Fraud Investing4 min readOctober 17, 2022

Understanding Regulatory Alerts and Cautions







Let’s say you have $500 you’re considering investing. You see a pretty slick ad on Facebook for an opportunity to get in on the ground floor of an exciting new financial company.

It could be legitimate, or it could be a fraud. One of the easiest things to check is whether the company has been flagged in an Investor Alert or Caution.

Keeping Manitoba investors informed of potential threats from fraud is part of the Manitoba Financial Services Agency’s mandate. The Manitoba Securities Commission, part of the MFSA, is the primary regulator for securities in our province.

In 2013, the Agency launched as both a source for information on fraud prevention and a repository for Investor Alerts and Cautions.

Investor Alerts and Cautions are issued by the MFSA to notify the public about individuals and companies who appear to be engaging in ongoing, potentially harmful securities or financial activity that poses a risk to Manitoba investors. Although the Agency issues alerts and cautions on a regular basis, there will always be bad actors who may not yet be listed—we always recommend due diligence and thorough research prior to making any investment.

None of the individuals or companies named in an Investor Alert or Caution are registered to engage in the trading of securities in Manitoba. Unregistered entities are often one of the primary red flags of fraud.

Alert vs. Caution: What’s the Difference?

Investor Cautions are warnings to potential investors that an individual or business is not registered to engage in selling securities in Manitoba, and/or their products are being offered in a manner contrary to or directly violating local securities laws. The Agency advises extreme caution when dealing with entities listed in an investor caution, as they could be fraudulent.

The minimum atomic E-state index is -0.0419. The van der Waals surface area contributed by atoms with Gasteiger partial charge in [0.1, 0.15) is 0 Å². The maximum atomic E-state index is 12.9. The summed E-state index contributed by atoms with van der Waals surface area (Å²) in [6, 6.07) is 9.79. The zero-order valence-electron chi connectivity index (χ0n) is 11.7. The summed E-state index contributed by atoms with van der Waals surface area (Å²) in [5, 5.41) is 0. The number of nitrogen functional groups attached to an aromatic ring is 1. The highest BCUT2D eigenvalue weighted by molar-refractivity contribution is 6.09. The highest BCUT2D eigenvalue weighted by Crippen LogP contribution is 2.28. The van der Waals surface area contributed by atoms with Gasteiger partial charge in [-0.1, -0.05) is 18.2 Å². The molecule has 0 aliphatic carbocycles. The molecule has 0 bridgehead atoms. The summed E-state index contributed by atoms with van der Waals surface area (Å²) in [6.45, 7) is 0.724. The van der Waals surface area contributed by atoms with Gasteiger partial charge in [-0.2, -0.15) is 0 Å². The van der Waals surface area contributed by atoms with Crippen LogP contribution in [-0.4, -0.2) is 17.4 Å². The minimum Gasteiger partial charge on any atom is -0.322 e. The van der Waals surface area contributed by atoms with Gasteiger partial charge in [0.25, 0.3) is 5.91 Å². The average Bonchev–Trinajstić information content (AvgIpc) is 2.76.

Investor Alerts are more serious warning issued by the Agency, which typically involve multiple victims, considerable monetary losses, or a fraud spreading very quickly. We strongly recommend investors avoid any contact with entities named in an Investor Alert.

***Always check the registration of any person or entity offering an investment opportunity before investing funds. You should also check the Canadian Securities Administrators’ Investor Alerts for cautions and alerts issued by other Canadian securities regulators.

Further Reducing Your Risk

All investments, even completely legitimate ones, carry an element of risk.

You can reduce your risk by:

  • Conducting further online research on the parties offering the investment opportunity and the investment product being offered. Do not assume websites are always legitimate;
  • Understanding exactly what you are investing in and how the investment, product or service operates. Never invest in something that you do not fully understand;
  • Knowing the red flags of investment fraud.

Twenty years ago, it might have been more difficult to get information on whether a company was legitimate or not. But with a search engine at your fingertips, there’s no reason not to spend a few extra minutes checking for red flags. Your wallet will thank you.

This article incorporates content originally released by the Nova Scotia Securities Commission, and has been used with the expressed permission of the NSSC.

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